with Prete's powerful Zelda resembling Blanche. Kurt Boetcher's set

evocatively transforms The Blank's tiny space, pairing masculine wood

frames with panels of effete Tiffany's blue. (TP) 2nd Stage Theatre,

6500 Santa Monica Bvd., Hollywood; Thurs.-Sat., 8 p.m.; Sun., 2 p.m.;

through March 29. (323) 661-9827. The Blank Theatre.

SIX YEARS Stagey but with redeeming moments, Sharr White's

well-intended play examines the post-traumatic stress of a WWII vet.

Launched on a note of high melodrama from which it rarely descends, it

jump-starts in a dumpy motel room in 1949, where an ex-GI named Phil

(G. Scott Brown) has cloistered himself away. Unlike other soldiers who

returned home to their families after the war, Phil has wandered about

the country. Now he's confronted by his young wife, Meredith (Wendy

Kaplan Foxworth), who wants to bring him home and try to salvage their

marriage. From that point, the play spans 24 years, tracking the

couple's ups and downs against a socio-historical backdrop culminating

in the Vietnam War. Unfortunately, neither the play nor the production

match their respective good intentions. Framed against a bleak, black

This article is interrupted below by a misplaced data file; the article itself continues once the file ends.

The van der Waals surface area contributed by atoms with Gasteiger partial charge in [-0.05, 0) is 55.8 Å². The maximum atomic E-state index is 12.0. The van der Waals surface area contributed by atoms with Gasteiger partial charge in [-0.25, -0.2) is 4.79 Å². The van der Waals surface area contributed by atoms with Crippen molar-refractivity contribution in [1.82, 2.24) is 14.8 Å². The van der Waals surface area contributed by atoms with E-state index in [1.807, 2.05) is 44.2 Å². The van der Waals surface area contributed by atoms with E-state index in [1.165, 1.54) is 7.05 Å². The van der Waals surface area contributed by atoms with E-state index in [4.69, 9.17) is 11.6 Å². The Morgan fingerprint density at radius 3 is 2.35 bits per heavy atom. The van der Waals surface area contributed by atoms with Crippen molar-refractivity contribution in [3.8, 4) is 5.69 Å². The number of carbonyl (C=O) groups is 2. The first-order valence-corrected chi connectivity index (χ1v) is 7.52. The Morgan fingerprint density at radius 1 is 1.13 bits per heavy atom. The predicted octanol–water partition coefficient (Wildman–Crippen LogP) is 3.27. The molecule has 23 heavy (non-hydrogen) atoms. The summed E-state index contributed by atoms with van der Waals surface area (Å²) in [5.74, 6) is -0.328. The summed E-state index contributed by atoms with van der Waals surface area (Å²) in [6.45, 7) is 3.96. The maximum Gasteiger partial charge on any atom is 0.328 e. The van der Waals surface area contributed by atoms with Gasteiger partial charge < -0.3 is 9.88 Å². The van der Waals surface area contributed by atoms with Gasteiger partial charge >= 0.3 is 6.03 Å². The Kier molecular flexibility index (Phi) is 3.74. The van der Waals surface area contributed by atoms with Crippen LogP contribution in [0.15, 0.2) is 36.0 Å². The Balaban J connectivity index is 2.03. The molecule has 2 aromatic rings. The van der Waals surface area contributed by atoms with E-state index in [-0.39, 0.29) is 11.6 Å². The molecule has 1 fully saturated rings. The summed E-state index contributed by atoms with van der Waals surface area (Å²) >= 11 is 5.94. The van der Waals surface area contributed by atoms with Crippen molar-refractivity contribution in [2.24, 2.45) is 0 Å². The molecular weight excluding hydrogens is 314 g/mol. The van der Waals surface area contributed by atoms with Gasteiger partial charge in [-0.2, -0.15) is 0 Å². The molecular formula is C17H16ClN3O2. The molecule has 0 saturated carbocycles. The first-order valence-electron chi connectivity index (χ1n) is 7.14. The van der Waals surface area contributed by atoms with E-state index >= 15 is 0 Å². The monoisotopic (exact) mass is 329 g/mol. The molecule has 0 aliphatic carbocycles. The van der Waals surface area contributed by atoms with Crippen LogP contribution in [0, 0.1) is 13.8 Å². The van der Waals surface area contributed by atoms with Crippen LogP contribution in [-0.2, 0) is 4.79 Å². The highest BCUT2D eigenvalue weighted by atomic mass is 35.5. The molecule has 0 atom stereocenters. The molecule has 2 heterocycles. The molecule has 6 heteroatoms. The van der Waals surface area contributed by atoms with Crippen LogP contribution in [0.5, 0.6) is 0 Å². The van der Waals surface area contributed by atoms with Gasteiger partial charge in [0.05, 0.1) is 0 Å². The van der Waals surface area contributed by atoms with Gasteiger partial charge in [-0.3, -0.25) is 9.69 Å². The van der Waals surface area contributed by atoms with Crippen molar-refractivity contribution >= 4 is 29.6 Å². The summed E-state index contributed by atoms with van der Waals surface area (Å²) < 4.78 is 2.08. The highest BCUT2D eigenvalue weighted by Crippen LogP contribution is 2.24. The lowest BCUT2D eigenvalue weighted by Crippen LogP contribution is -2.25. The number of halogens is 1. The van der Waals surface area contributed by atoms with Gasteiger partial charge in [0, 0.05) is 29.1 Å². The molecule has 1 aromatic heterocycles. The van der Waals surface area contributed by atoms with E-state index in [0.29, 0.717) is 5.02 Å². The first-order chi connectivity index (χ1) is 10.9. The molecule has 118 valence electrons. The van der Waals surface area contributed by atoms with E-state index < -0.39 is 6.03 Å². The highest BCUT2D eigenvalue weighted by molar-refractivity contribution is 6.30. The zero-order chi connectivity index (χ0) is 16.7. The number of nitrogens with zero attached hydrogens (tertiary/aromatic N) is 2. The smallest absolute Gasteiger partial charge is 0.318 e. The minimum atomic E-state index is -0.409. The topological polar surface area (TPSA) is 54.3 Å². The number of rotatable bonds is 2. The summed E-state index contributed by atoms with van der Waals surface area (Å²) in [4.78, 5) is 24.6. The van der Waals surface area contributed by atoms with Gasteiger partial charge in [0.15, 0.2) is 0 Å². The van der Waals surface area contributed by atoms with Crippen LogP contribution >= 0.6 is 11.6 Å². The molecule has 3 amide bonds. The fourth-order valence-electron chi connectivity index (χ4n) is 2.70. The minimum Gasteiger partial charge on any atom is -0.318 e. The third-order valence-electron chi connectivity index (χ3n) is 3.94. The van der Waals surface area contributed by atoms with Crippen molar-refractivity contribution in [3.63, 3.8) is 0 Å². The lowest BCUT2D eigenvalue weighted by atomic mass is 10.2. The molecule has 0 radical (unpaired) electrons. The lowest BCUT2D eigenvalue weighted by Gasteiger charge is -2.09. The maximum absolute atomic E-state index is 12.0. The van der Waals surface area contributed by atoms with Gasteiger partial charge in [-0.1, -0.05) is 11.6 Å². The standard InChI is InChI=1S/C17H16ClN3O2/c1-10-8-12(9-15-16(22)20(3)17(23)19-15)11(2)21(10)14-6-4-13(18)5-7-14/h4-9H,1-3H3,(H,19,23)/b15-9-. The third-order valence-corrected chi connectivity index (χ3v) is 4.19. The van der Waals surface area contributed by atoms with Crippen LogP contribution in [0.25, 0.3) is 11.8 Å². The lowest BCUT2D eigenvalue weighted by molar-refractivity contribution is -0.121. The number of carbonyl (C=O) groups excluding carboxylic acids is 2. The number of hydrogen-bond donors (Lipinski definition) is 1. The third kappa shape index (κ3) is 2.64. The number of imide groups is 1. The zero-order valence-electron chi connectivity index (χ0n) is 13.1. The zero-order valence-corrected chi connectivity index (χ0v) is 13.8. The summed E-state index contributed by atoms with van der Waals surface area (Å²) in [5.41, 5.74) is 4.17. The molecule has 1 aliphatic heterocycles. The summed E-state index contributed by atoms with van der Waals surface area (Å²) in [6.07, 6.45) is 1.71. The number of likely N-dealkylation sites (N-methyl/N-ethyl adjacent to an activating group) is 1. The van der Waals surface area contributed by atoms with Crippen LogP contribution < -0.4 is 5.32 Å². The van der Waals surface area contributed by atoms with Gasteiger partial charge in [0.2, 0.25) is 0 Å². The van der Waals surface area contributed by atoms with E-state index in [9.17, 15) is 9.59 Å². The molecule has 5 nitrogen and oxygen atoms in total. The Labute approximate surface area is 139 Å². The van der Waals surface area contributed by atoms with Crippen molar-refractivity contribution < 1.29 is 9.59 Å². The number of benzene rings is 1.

backdrop, White's inconsistent script is often derivative. Under Kevin

Kaddi's direction, Brown gives his all, but it's clear he hasn't

internalized his character's battle-engendered torment. Less

challenged, Foxworth gives a believable performance as his

long-suffering and ultimately adulterous spouse. The six-member

supporting ensemble is uneven; Alex Gunn overcomes an initial

awkwardness to present an effective portrayal of Meredith's

disappointed lover, while Sarah Cook offers a well-crafted cameo as a

gal who contemplates giving Phil a whirl, then cuts and runs when she

realizes the baleful imbroglio that might ensue. (DK) Lex Theatre, 6760

Lexington Ave., Hollywood; Fri.-Sat., 8 p.m.; Sun., 7 p.m.; through

March 22. (323) 871-1150. Momentum Theatre Group

ACME THIS WEEK ACME's flagship sketch show, with celebrity guest

hosts each week. Acme Comedy Theatre, 135 N. La Brea Ave., L.A.; Sat.,

8 p.m.. (323) 525-0202.


its laughs from its characters' miseries and sexual misadventures:

self-loathing, murderous competitiveness, anonymous erotic encounters.

Mersola is a clever writer, who exploits the tried-and-true farce

structure to engineer a funny final scene in which all the characters

are brought together to have their lies, deceptions and shenanigans

unmasked. A skillful cast meticulously mines the laughs in this

crowd-pleasing date show. (NW). Lyric-Hyperion Theater, 2106 Hyperion

Ave., L.A.; Fri.-Sat., 10 p.m.; thru March 28. (323) 960-7829.

BACKSTAGE GREASE Behind the scenes at a production of Grease, by Pennkin Wright. Next Stage Theater, 1523 N. La Brea Ave., Second Floor, L.A.; Fri., 8 p.m.; thru March 27. (323) 850-7827.


Shanley's semi-autobiographical one-act about growing up in a